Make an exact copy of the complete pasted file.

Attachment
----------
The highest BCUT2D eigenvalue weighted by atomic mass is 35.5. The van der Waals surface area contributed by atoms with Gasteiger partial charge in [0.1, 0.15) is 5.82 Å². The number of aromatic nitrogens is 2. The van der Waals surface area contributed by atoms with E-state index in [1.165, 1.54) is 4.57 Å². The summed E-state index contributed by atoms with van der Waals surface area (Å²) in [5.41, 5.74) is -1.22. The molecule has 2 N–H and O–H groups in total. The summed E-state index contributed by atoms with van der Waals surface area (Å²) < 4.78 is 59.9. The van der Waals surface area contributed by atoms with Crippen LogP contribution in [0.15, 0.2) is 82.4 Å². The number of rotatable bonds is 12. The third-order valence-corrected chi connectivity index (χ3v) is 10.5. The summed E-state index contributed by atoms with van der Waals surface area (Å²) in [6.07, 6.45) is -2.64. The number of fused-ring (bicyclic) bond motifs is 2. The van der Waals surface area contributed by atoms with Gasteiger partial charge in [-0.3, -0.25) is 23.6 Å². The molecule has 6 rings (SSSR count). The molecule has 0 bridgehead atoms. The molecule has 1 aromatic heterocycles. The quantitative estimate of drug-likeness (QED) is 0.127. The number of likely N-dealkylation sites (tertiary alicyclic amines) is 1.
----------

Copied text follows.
The highest BCUT2D eigenvalue weighted by atomic mass is 35.5. The van der Waals surface area contributed by atoms with Gasteiger partial charge in [0.1, 0.15) is 5.82 Å². The number of aromatic nitrogens is 2. The van der Waals surface area contributed by atoms with E-state index in [1.165, 1.54) is 4.57 Å². The summed E-state index contributed by atoms with van der Waals surface area (Å²) in [5.41, 5.74) is -1.22. The molecule has 2 N–H and O–H groups in total. The summed E-state index contributed by atoms with van der Waals surface area (Å²) < 4.78 is 59.9. The van der Waals surface area contributed by atoms with Crippen LogP contribution in [0.15, 0.2) is 82.4 Å². The number of rotatable bonds is 12. The third-order valence-corrected chi connectivity index (χ3v) is 10.5. The summed E-state index contributed by atoms with van der Waals surface area (Å²) in [6.07, 6.45) is -2.64. The number of fused-ring (bicyclic) bond motifs is 2. The van der Waals surface area contributed by atoms with Gasteiger partial charge in [-0.3, -0.25) is 23.6 Å². The molecule has 6 rings (SSSR count). The molecule has 0 bridgehead atoms. The molecule has 1 aromatic heterocycles. The quantitative estimate of drug-likeness (QED) is 0.127. The number of likely N-dealkylation sites (tertiary alicyclic amines) is 1.